Actor Steve Buscemi believes in luck, up to a point. As he notes, it usually has nothing to do with what you do to get it but what you do with it.
"I think luck sometimes has its place," the 52-year-old actor says in a telephone interview. "You should never depend on it, though. I've always believed in doing things yourself and making your own breaks."
The luckiest thing that ever happened to him? "Being born in New York. I liked growing up there. I give a lot of credit to people who are from the Midwest who make the decision to come to New York. It can be intimidating. It's intimidating enough to move to the Lower East Side from Long Island, which is what I did. I feel lucky I knew New York a little before I moved here."
The vagaries of luck come up because Buscemi is on the line to pump St. John of Las Vegas, a film that opens in limited release today (1/29/10). In it, he plays an insurance adjuster with a gambling problem, who has to steel himself when he's given an assignment to investigate a possible insurance fraud in Las Vegas. The film is one of those rare instances where he gets to play a lead, instead of a sidekick or foil.
"I always like playing characters who are going through something, who are complex and funny," Buscemi says. "I like a character-driven film, but I like ensemble films too. This one fit the bill. It was more character-driven than plot-driven. He has a past, he's trying to rebuild his life - but he still has this weakness and yearning for his former life as a gambler. That's an everyday struggle for him."
Buscemi is not only the star but an executive producer on St. John, a co-production with Olive Productions, a company Buscemi started with his friend, Stanley Tucci: "We came on as co-producers. It seemed to make sense. At the same time we were putting the company together, the film was being put together. We helped in casting, crew and such.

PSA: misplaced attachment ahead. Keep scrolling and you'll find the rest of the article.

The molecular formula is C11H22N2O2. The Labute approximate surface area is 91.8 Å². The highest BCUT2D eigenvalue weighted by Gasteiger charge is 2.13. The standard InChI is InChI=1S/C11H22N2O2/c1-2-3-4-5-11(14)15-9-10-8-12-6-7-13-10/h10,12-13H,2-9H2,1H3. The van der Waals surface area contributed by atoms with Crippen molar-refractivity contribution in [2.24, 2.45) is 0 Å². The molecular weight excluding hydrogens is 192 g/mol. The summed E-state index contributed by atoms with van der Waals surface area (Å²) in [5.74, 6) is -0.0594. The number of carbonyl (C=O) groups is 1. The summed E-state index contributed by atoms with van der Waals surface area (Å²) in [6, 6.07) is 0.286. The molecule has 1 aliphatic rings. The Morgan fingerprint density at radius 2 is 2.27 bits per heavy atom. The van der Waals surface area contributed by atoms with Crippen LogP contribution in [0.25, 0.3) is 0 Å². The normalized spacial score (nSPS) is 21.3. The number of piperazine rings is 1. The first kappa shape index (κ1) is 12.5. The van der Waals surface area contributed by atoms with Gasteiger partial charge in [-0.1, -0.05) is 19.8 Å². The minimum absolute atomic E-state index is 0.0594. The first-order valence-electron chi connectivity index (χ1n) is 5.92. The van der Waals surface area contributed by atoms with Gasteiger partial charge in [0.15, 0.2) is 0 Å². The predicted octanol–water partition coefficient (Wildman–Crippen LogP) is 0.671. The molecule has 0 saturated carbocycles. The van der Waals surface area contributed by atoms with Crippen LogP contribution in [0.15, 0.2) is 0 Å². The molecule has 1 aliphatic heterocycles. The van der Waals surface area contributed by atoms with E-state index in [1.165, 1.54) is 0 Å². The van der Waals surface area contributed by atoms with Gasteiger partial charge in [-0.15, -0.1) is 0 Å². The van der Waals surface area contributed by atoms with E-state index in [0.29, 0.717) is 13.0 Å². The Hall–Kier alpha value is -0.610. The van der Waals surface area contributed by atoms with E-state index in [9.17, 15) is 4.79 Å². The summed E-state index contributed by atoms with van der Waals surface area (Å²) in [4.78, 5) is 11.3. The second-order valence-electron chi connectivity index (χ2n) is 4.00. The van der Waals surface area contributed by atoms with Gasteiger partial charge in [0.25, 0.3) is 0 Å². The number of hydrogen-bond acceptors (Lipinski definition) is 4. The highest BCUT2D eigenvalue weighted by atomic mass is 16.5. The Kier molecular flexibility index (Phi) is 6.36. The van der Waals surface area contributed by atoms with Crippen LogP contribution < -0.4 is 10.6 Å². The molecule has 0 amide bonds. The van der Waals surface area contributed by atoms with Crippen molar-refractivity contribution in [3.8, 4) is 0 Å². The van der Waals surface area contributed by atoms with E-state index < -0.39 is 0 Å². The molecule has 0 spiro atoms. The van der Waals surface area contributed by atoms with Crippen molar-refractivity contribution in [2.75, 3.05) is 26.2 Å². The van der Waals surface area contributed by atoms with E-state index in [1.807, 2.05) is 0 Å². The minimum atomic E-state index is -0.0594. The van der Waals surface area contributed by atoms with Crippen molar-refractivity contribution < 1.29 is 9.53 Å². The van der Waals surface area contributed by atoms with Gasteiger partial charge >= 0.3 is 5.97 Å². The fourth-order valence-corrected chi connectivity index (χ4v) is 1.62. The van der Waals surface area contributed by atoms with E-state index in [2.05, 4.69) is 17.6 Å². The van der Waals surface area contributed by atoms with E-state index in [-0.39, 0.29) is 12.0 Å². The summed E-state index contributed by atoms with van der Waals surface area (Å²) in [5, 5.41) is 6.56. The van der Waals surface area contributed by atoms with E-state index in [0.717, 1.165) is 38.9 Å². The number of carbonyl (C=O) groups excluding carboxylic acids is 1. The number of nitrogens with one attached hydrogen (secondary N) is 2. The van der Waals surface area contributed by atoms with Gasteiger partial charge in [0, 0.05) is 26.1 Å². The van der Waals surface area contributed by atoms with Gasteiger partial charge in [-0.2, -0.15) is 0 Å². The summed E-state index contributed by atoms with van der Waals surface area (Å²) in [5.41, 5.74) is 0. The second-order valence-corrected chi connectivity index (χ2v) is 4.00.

"We've been developing a couple of TV ideas. We've been getting close on a couple of films that Stanley and I would like to direct. This climate is really tough. It's always tough with independent film."
If there's an actor who has come to embody independent film, it's Buscemi, whose first starring role, in 1986's Parting Glances, happened to be as one of the first movie characters ever depicted as suffering from AIDS. In the subsequent 25 years, Buscemi has amassed scores of film credits and nearly as many TV roles. He's worked with everyone from Jim Jarmusch to the Coen brothers to Quentin Tarantino to Robert Altman to Martin Scorsese to Michael Bay.
He's a go-to guy for the Coens, having appeared in more Coen films (six) than any other actor - but he's also a regular in the films of Adam Sandler. He's as visible in the indy scene as he is in big-budget fare (Con Air, Armageddon"). On TV, he's appeared in everything from Nickelodeon's Pete and Pete and The Simpsons to Miami Vice, 30 Rock and, of course, The Sopranos.
It's a long way from Valley Stream, L.I., where Buscemi grew up, or even from the Lower East Side, where he did everything from tend bar to become a firefighter, while also trying to gain a foothold as an actor.
"When I started, I couldn't imagine I'd be doing what I'm doing," he says.
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